Janet's thread

A weblog, mostly about knitting but other topics appear

3600 September 8, 2016

Filed under: Ancestors,Cooking,Genealogy — Janet @ 10:43 pm

What is this “magic” number?   No magic about it.  It’s just the number of individuals named on my family tree.  I’m still counting but a nice round number is a milestone.90th-birthday-cake  like 90 is a nice round number and an occasion to present a celebratory birthday cake to Queen Elizabeth.

 

My Life in France – revisited January 29, 2010

Filed under: Books,Cooking,Films — Janet @ 4:09 am

Occasionally I blog about longevity and yet again I am returning to this topic.  I recently read the book My Life in France by Julia Child, with and Alex Prud’homme.  I thought it was a wonderful book and it brought back so many memories of my sisters’ trip to Europe in 1950 and my trips in 1959 and 1962.  A few nights ago we viewed the film/dvd Julie and Julia which was based on the 2 books, one by Julie Powell and the other book mentioned above.  Both books were excellent and the film based on the 2 books and starring Meryl Streep and others was extremely well done.  James and Susan and I not only enjoyed the film, but maybe even more, the documentary afterward of the comments and testimonies of various family members and friends who knew Julia and Paul through the years.

Julia Child passed away just short of her 92nd birthday.  For me, I am ready to draw the line for longevity as anyone living into their 90’s and still being active.   From what I could gather from the film, Julia was certainly active well into her late 80’s and even into her 90’s.  What a wonderful woman.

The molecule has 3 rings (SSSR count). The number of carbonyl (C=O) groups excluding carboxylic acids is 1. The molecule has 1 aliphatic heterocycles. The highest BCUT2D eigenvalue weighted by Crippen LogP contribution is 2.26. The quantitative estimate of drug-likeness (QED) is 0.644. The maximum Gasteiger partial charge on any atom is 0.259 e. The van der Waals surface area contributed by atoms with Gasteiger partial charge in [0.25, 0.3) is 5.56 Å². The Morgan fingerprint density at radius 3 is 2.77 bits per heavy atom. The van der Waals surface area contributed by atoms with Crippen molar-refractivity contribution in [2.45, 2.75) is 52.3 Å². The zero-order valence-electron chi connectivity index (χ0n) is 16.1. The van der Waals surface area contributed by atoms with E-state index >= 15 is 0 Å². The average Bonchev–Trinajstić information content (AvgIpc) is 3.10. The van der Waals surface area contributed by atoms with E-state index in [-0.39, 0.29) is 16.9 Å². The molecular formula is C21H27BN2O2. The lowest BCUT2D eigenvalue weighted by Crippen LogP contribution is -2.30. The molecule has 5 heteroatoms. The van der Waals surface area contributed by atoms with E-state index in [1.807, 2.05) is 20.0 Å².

From My Life in France (and the New York  Times Sunday Review)

  Julia Child in her kitchen on the Left Bank in Paris

  Julia with her friend and co-author Simone Beck

 

Anyone for Cooking? December 17, 2009

Filed under: Cooking,Julia Child — Janet @ 11:57 am

  Julie & Julia

I have just finished reading this book.  Lots of interesting recipes and amusing descriptions of Julie’s experiences in trying to achieve her goal of trying to cook all 524 of them within 365 days, one year.  The recipes are contained in Julia Child’s classic Mastering the Art of French Cooking.  There are also interesting snippets about Julia Child herself. 

Although I’m not really interested in cooking – I’d rather be weaving or knitting! – I did enjoy the book, despite the author’s penchant for using certain words which people of my generation find offensive.  And while Julia was a most forthright person, I doubt that she used such language either, a generation earlier.  I note in looking up Julia’s biography that she was born in 1912, the same year as my mother.  My mother passed away almost 10 years ago, Julia herself died in 2004.  That generation is slowly passing but I still have an aunt and several dear friends of that vintage.   I treasure them.  

I have yet to see the film of the book nor have I ever watched any of Julia’s TV programmes or delved into her books.  Maybe I’ll have a look. 

One of the other interesting things about Julie Powell’s book Julie & Julia is that it was originally a blog – as she conducted her experiment or project in trying to cook all those recipes she wrote a blog about it.  And look where that took her.  I somehow doubt that my blog could similarly reach such dizzying heights about knitting.